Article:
Thread workerThread = new Thread(ServeDeltas) { IsBackground = true };
    workerThread.Start();

    // Listen for clients
    listener.Start();
    Console.WriteLine("Server started...");

    while (true)
    {
        Console.WriteLine("Accepting clients...");

        // Main Thread's only duty is to block here listening for clients
        StockClient client = new StockClient(listener.AcceptTcpClient());

        Console.WriteLine("Client accepted...");

        // Don't block the Main Thread in Add
        ThreadPool.QueueUserWorkItem(o => synchClients.Add(o as StockClient), client);
    }
}

The main server thread’s only duty is to listen for and accept connections from new clients, a manual background thread does the actual work of generating sample prices and sending these deltas to the previously registered connected clients. The server has a reference to the same WCF web service used in Part 2 and it is the simple Stock type that is sent one at a time in serialized form to the connected clients in the collection. Each Stock object is serialized on the server and eventually deserialized on the client using the XmlSerializer class, the same class that ASP.NET uses to encode XML Web service messages.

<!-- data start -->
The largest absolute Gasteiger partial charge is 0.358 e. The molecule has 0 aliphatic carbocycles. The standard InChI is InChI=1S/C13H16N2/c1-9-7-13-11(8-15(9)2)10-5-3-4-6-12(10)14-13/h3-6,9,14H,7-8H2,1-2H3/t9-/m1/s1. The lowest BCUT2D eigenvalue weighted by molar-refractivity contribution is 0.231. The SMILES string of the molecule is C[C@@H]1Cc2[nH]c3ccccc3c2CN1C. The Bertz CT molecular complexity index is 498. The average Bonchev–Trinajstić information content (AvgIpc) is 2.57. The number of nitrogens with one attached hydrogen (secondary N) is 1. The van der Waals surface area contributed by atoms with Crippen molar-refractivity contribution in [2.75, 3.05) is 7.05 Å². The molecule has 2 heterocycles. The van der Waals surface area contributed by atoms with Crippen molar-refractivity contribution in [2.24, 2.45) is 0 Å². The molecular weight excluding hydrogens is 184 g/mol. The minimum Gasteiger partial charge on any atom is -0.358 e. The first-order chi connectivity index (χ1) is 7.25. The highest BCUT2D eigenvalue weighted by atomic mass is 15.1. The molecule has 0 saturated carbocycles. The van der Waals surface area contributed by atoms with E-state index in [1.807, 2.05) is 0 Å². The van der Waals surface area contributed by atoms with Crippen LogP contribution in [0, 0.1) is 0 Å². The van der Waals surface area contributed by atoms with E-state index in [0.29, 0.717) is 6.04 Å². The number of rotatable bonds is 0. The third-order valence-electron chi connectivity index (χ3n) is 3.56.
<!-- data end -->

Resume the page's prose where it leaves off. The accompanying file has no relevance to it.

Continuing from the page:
By default the server in the code download sample sends deltas every 50 milliseconds, I have had the code send deltas for 1,000 stocks to multiple clients every 5 milliseconds which works fine on my computer in Release mode (Start Without Debugging). Download the code above for more detailed information.

The Client

On the client side, in order to facilitate communication via Sockets with the server the StockTicker class now exposes the SubscribeDeltas() method :

public void SubscribeDeltas()
{
    // Creates a Socket that can be used to communicate on a TCP/IP-based network
    Socket socket = new Socket(AddressFamily.InterNetwork, SocketType.Stream, ProtocolType.Tcp);

    // NOTE : It is advantageous to retain the reference to the SocketAsyncEventArgs object
    SocketAsyncEventArgs args = new SocketAsyncEventArgs();
    args.UserToken = socket;
    args.RemoteEndPoint = new DnsEndPoint(Application.Current.Host.Source.DnsSafeHost, 4502);
    args.Completed += OnSocketAsyncEventCompleted;

    // Asynchronously connect to server and process response in OnSocketAsyncEventCompleted